Panel Seeks Theft Charges against Cleveland Locomotive Boss

As far as corrupt Teamster bosses from Cleveland go, Don Hahs isn’t remotely in the same league as the union’s general president during the mid to late 80s, the late Jackie Presser, a kept man of the Mob.  But the discovery that Hahs likely embezzled funds has raised concerns of a federally-appointed oversight body.  In a September 13 letter to International Brotherhood of Teamsters General President James P. Hoffa, the Independent Review Board (IRB) recommended that Hoffa bring embezzlement charges against Hahs, who heads the Brotherhood of Locomotive Engineers and Trainmen (BLE).  Hahs, the three-member board charged, diverted more than $58,000 in BLE funds to cover personal expenses.  It’s an internal matter – at least for now.  But the IRB has a track record of limited patience.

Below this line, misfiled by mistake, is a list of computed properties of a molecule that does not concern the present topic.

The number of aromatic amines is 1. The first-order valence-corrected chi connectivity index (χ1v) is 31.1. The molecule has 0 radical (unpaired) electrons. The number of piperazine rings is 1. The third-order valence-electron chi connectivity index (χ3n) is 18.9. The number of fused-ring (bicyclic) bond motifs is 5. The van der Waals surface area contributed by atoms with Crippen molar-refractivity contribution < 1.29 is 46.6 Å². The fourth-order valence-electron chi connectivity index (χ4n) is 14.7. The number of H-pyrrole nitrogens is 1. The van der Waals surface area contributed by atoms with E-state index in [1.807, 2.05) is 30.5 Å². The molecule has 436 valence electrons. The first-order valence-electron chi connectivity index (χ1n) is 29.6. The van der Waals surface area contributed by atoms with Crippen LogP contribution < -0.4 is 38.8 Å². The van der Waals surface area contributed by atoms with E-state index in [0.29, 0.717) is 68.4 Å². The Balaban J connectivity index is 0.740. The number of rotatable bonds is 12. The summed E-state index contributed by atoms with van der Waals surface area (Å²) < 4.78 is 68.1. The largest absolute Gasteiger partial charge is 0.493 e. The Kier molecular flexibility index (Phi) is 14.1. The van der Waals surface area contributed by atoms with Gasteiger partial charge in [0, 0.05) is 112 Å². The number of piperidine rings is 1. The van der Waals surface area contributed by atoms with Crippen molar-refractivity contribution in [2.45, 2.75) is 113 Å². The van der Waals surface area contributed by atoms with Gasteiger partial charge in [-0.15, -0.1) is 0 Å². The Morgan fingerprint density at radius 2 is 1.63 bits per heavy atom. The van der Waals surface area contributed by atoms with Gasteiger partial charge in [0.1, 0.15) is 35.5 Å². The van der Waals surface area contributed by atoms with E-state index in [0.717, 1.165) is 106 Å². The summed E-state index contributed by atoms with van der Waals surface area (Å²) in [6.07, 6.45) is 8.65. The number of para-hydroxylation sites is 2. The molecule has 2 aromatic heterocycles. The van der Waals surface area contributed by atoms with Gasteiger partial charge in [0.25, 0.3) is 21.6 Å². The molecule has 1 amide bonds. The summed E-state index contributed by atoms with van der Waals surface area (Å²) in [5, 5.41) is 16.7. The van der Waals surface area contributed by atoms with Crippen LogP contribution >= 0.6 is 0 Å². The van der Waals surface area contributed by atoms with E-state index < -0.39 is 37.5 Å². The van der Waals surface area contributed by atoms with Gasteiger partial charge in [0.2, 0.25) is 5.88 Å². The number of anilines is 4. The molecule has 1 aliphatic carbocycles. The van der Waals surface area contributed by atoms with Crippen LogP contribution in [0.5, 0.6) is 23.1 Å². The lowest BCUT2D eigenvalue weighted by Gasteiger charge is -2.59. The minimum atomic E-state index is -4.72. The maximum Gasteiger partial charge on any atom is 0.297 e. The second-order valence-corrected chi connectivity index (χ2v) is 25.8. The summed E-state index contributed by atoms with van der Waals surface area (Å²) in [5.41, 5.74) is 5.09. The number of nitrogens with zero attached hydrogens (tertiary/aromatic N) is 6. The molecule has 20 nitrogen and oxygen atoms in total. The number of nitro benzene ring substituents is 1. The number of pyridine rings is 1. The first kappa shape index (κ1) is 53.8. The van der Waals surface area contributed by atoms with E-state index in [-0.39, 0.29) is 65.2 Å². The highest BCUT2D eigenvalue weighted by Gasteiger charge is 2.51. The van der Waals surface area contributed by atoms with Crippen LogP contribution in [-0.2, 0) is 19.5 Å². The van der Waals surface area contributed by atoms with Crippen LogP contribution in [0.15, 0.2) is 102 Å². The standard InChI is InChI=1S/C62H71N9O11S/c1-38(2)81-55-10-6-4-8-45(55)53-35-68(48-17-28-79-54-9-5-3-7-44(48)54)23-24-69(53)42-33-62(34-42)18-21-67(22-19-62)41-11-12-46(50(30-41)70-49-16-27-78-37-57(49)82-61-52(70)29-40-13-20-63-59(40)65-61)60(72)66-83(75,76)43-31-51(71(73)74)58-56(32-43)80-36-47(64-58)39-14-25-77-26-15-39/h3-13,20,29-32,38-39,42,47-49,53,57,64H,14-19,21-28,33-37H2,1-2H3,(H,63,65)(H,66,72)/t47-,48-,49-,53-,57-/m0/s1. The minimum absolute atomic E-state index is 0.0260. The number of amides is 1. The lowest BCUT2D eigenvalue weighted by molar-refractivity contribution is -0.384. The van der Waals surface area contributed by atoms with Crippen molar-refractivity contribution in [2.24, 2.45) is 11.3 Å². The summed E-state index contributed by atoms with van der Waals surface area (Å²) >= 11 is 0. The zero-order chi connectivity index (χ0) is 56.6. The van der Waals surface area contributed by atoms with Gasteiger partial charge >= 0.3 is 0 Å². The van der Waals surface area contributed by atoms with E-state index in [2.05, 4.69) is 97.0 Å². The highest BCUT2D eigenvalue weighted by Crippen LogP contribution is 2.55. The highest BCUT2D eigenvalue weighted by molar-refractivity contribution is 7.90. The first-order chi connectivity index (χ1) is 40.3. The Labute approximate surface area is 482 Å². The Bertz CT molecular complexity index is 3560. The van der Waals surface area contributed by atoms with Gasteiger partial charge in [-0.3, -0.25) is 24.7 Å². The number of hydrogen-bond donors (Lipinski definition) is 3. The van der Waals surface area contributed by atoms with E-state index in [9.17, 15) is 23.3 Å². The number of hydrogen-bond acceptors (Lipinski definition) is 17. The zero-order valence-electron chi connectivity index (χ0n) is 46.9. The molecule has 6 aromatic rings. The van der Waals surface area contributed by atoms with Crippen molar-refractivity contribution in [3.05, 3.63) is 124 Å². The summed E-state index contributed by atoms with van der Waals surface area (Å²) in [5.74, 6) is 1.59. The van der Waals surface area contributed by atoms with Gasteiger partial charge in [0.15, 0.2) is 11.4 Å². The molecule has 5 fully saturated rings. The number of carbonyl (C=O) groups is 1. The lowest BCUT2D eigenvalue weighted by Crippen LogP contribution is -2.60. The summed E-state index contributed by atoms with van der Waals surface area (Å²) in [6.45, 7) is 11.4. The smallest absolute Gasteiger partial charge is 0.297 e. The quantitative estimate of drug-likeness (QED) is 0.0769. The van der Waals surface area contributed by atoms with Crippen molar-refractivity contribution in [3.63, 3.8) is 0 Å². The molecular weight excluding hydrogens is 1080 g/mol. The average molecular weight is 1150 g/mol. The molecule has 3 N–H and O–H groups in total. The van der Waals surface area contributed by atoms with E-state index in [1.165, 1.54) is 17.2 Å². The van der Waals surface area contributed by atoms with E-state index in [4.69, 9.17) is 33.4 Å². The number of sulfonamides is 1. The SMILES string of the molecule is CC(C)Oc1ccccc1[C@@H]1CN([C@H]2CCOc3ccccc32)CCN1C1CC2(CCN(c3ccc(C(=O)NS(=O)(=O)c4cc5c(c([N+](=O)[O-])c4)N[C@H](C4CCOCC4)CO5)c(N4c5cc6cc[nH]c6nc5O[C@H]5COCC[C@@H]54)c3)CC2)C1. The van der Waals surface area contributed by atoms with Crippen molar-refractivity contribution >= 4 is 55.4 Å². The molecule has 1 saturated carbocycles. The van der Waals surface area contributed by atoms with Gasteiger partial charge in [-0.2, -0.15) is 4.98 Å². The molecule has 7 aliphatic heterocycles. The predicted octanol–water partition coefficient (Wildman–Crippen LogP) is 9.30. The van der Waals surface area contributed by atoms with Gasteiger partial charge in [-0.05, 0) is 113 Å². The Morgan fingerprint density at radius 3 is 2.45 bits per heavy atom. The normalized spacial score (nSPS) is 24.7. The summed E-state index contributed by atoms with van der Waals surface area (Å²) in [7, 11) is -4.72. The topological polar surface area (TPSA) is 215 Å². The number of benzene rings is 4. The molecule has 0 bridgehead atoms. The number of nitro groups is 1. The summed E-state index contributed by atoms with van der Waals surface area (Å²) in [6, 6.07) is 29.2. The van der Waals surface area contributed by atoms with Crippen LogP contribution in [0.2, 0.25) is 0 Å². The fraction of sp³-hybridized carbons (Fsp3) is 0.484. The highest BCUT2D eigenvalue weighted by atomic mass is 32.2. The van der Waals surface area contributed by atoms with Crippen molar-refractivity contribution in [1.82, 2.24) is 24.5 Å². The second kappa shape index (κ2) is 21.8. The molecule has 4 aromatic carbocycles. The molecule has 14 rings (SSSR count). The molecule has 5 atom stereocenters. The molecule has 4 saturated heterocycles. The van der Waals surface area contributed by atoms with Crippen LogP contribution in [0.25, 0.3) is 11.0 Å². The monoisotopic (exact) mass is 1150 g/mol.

Ex-Treasurer of Wisconsin Local Charged with Embezzlement

Tracy Stelter didn’t think she would get caught dipping into the union till.  It was an unwise gamble.  Last month, Stelter, 44, a special education teacher in the school system of Shiocton (northwest of Appleton), was charged with felony embezzlement from the Shiocton Education Association during her tenure as union treasurer.  According to the complaint filed in Outagamie County Circuit Court, Stelter between 2002 and the beginning of this year had stolen more than $9,000 from the union.

Syndicate content